Hillsboro Will Stay The Course 2nd Semester


Second semester instruction will look much like first semester in the Hillsboro School District, the school board agreed during their meeting on Tuesday, Dec. 15, at the unit office.

Due to the pandemic, the board met at the unit office with only ten people in the room: board members, the superintendent, media, and a consultant from Hurst-Rosche.  Administrators, other district staff, and the public were able to participate in the meeting on Zoom.

"We're tweaking a few things for second semester, but nothing will fundamentally change," Superintendent David Powell said of the district's "stay open" plan and the plan for remote learners.

High school Principal Patti Heyen said that staff at her school had asked to consider making Wednesday no-school day so teachers could concentrate the full day on remote lessen plans.  Board members thought that suggestion was for the upcoming semester, but learned after the meeting that it was not.

"I certainly understand the plight of the teachers, but I don't see how a four-day schedule is workable," Board President Barbara Adams said during the meeting. The superintendent, too, said he was not ready to recommend that change.

"There are a lot of things that would have to be worked through to make that work," Powell said.

After the meeting the superintendent learned that the high school principal, participating in the meeting remotely, was making the four-day-a-week suggestion as part of her school’s plan should the district have to go all-remote; the idea was not a suggestion for changing the “stay open” plan for next semester.

During the discussion, though, Heyen pointed out that 30-some of the current 70-some remote learners are failing.  There are just over 400 students enrolled at the high school.  

"I think we should attack it from a different point," board member Bryce Rupert said.  "What can we do to get kids who are failing back in school?"

Administrators shared that, by and large, many of the students who are failing as remote learners are the same students who were not succeeding in previous years when they were in school.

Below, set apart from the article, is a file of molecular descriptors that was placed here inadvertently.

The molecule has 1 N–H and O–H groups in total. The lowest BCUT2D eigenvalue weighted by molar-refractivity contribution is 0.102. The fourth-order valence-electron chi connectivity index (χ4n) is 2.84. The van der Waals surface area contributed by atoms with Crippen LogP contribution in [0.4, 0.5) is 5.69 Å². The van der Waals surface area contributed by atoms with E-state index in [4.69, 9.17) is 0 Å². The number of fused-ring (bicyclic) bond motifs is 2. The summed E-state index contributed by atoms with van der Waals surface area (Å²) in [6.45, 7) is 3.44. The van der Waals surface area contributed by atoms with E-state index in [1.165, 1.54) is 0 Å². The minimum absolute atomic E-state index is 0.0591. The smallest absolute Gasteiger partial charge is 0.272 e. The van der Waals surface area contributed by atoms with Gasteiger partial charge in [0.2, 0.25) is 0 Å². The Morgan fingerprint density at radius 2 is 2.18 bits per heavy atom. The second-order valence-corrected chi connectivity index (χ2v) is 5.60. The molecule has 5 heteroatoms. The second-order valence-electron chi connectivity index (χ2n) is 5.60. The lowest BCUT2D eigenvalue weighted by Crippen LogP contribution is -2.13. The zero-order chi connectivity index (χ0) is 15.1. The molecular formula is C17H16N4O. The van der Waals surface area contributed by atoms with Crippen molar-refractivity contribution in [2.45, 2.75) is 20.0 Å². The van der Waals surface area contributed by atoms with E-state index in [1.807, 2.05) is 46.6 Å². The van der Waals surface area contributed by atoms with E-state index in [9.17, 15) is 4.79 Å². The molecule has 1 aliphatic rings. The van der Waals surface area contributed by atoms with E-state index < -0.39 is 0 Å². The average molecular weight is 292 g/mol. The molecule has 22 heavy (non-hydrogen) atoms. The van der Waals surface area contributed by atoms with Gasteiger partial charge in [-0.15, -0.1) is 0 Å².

"Some of the kids who have chosen remote learning have done so to get away from us," the superintendent said frankly.

However, Beckemeyer Principal Zach Frailey pointed out that in a typical year, one or two students in the school are retained at the end of the school year.

"This year, it's going to be ten or 12," Frailey said.

Because substitute teachers are scarce–especially this year–the school board increased pay for that difficult job to $125 a day, to be reexamined at the July board meeting. Substitute teachers made $80 a day from 2001-16 and $90 since then.

The board awarded a $130,800 bid for restoring the high school cafeteria roof to Jim Taylor Roofing of Belleville, the lowest of four bids.

"It's a very good price, and it's a very good contractor," Tim Downen of Hurst-Rosche said.

The project will be paid using a $50,000 grant from the Illinois State Board of Education; the rest could either be paid from the school facilities sales tax or health/life safety funds.

The board adopted an $8.8 million tax levy for 2020, payable in 2021, a 1.34 percent increase from last year, but one that would drop the tax rate from 5.6039 last year to 4.9164 this year.

Superintendent David Powell presented the board with three potential levies; the only variable in each is the amount of the Coffeen Power Station assessed value–from $10 million to $30 million.

"We don't know yet what the assessed valuation of the power plant will be," the superintendent said.  "We do have a meeting tomorrow (Wednesday, Dec. 16)."

The levy calls for an expected increase of $200,000 in the education fund, but a decrease of $175,000 for bond and interest.  The latter comes from a debt restructuring to lessen the impact of the power plant closure on remaining taxpayers.

Near the beginning of the meeting, pre-K director Marci Gutierrez said the program was recognized by the Illinois State Board of Education for inclusion, and that the Christmas clothing drive supplied apparel for nearly 150 children in the district.

Beckemeyer Principal Frailey praised substitute teachers and aides as the "unsung heroes" of keeping school in session during the pandemic.

"We have a generous and caring faculty, and an excellent support team," high school Principal Heyen said of staff members who have expanded their job descriptions during the pandemic.

Junior high Principal Don VanGiesen said instead of a canned food drive for the Hillsboro Fire Department Christmas Basket program, his school collected over $350 in monetary donations.

After a closed session, the board hired Kristin Gregory as food service director and Kelby McCoy as teachers’ aide at Beckemeyer, and accepted resignations from high school teacher Bob Allen and Beckemeyer aides Tabatha Hamilton and Leanne Tumpach.


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